8. Thank-you for the kind words, I appreciate it very much. As for my technique, it is quite simple. One must first have a target. This requires knowledge of the musical form and its associated aesthetic. One must use the recording technology available to serve the music. Too often today, engineers use far too much processing, this shows off their knowledge of the gear but not their abilities as an engineer and or artist. I am not saying that I am a minimalist, but just because you know how to use hundreds of pieces of gear does not mean that you use them all on every project that you work on. EQ, compression, reverb etc are tools that in many cases must be used but they must be used in such a fashion that they help deliver the musical message, not hinder it. The acoustic tracks on the CD I sent Vern were recorded direct to two track high resolution digital with no compression and minimal EQ. For bluegrass music and most other acoustic music, there is no need for excess processing. These wooden instruments are harmonically rich, and even the best signal processors will filter some of these complex harmonics resulting in a recording that lacks the subtle nuances that make this music so emotionally involving. I wish that Vern could have heard the high resolution digital master. It has a level of detail that the CD simply does not. I really wish that I could have tracked those tunes on analog tape. In my opinion, analog recording is capable of capturing far more than even the best digital systems can. Microphone placement and selection is another thing that I spend a lot of time on. Many times, engineers are using EQ to fix poor microphone placement. When I start a tracking session, I never know where I am going to place a microphone. I have a general idea, but to say that I know exactly where it is going to go is ridiculous. To say that you know where it is going to end up is just silly, its different every time! I will generally listen to the instrument, and move my head around it until I find a place or places where the entire sound of the instrument is, and that is where I put the mic. Selection is a little bit more difficult. This just comes with experience. After a while, you learn what most of the mics out there sound like, and you make your selections accordingly. For example, if you have a male vocalist who has load of 2,500 Hz in his voice, you are not going to use a mic like the Neumann TLM-103 which has a bump at 2k5. A more appropriate choice would be a Neumann U47 which is very smooth in the 1k to 4k range. Making good recordings is very simple. If it aint broke, don't fix it. Don't use processing just because you can. If it is the desired aesthetic, go for it, but if not, stay the hell away from those signal processors!!! (even though they look pretty with their flashing lights and meters!!) I have been rather general above. Vern, do you have any specific questions regarding the recordings? If so, feel free to ask! This goes for everyone else as well. If there are any questions regarding any part of the recording process I will do my best to answer them.
  9. Thanks for the great feedback! It means a lot to me and the rest of the TONE staff. I am thinking about writing an article detailing the restoration of a pair of AR speakers. There are a lot of them out there, and they can be had for relatively little money, and when restored, they can beat a lot of the high end stuff made today. You rarely see Alnico magnet speakers today. I love the way Alnico sounds, some people say that the magnet material does not matter, but I disagree.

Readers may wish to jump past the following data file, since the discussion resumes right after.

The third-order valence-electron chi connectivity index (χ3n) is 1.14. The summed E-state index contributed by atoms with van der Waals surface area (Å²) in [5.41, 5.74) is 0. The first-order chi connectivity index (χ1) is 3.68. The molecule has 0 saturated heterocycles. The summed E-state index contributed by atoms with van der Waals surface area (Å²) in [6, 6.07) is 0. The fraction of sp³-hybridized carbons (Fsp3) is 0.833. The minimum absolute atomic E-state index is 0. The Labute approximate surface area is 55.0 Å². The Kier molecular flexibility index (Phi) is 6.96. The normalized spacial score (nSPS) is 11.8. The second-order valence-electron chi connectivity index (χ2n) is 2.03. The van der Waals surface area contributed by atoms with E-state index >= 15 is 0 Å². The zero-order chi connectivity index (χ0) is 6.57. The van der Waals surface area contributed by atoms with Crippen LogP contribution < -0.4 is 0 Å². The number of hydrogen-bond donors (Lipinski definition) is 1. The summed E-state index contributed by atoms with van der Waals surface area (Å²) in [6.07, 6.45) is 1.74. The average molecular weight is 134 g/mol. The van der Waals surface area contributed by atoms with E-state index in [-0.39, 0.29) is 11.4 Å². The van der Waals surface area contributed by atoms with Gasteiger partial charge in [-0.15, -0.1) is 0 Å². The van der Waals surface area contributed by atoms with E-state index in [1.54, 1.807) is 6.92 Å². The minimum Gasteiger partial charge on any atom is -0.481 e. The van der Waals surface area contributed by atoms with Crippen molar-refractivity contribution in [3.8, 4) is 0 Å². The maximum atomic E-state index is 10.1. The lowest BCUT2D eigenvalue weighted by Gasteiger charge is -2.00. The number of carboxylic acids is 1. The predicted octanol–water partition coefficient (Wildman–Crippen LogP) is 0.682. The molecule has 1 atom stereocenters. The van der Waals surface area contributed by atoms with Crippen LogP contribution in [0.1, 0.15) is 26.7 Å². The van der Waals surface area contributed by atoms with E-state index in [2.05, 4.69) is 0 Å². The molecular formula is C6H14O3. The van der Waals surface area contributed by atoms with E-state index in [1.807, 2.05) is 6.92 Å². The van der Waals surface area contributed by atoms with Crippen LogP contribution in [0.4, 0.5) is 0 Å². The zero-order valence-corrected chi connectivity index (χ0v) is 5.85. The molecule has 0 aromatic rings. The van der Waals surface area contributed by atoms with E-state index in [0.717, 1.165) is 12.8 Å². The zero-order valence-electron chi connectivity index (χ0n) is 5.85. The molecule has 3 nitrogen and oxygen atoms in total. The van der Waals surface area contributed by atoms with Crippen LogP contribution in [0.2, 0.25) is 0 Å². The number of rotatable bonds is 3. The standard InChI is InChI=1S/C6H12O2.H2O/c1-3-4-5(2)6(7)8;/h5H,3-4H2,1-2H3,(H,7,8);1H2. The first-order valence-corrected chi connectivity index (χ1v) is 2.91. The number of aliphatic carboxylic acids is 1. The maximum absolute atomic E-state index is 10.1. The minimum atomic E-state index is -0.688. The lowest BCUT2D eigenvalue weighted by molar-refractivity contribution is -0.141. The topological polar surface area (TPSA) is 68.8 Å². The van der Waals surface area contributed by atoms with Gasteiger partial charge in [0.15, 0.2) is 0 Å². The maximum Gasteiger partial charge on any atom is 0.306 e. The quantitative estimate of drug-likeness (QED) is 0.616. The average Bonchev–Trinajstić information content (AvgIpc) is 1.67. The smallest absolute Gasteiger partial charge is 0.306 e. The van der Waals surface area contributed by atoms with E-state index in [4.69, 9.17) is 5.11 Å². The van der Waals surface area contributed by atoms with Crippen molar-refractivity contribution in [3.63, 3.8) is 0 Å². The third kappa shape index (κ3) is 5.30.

10. >Joe, nice job on the AR-3 article! Hmmm... that Oiled-Teak >AR-3 sure looks familiar! > >--Tom Tyson It is such a great photo of a really nice AR-3. The photos I took really did not come out all that well, so we decided used yours. Also, I really like the oiled teak finish!
  11. The new issue of TONE-Audio is now out, and it contains my article on the AR-3 loudspeaker. The magazine is a PDF file, and it is very large (41mb) so give it some time. http://www.tonepublications.com/tone-audio.htm
  12. ninohernes

    Very nice web site

    We all appreciate Mark's work very much. He puts a lot of time and effort into keeping this site up and running. It is truly the finest collection of vintage loudspeaker information on the internet! We are lucky to have a place where we can exchange information, and learn from both skilled professionals and enthusiasts alike. Thanks Mark for making this such a great place to hang out!!
  13. I love my AR-2's. My Grandfather bought them new in 1959. They still sound great.
  14. At 10 watts input (fairly >loud at that continuous-input level), the harmonic distortion >at 40 Hz was approximately 3% or less for each version, >excellent performance by any standard -- back then or by >current standards. > >--Tom Tyson Tell me about it!! I was looking at the AR-2 specs, and at 15 watts the produced 100.1 dB-SPL!! That is loud, like rock concert loud! When I do large scale sound reinforcemnt for rock concerts and such I have to meter my SPL output so as not to get in trouble with the law (noise laws) and I must stay below 100 dB-SPL! It is very impressive that a home audio loudspeaker can produce 100.1 dB-SPL and stay below 10% THD at 40 Hz, and 15% at 30 Hz!! I don't suggest listening this loud as it is dangerous to your hearing, but it really shows how well these woofers perform. Off topic note: If you regularly attend loud live shows (like rock or pop concerts) PLEASE wear hearing protection! Even I do. After I get the mix tidy, I wear -15 or -20 dB fitted plugs. Hearing damage is not reversable, please preserve your hearing so that you can enjoy music for many years to come.
  15. The AR-4x always amazes me. It is so small, yet it has such solid low end response. Its high end response is nothing to sneeze at either! The 4x is a great small speaker, and has many of the sonic attributes of its larger brothers.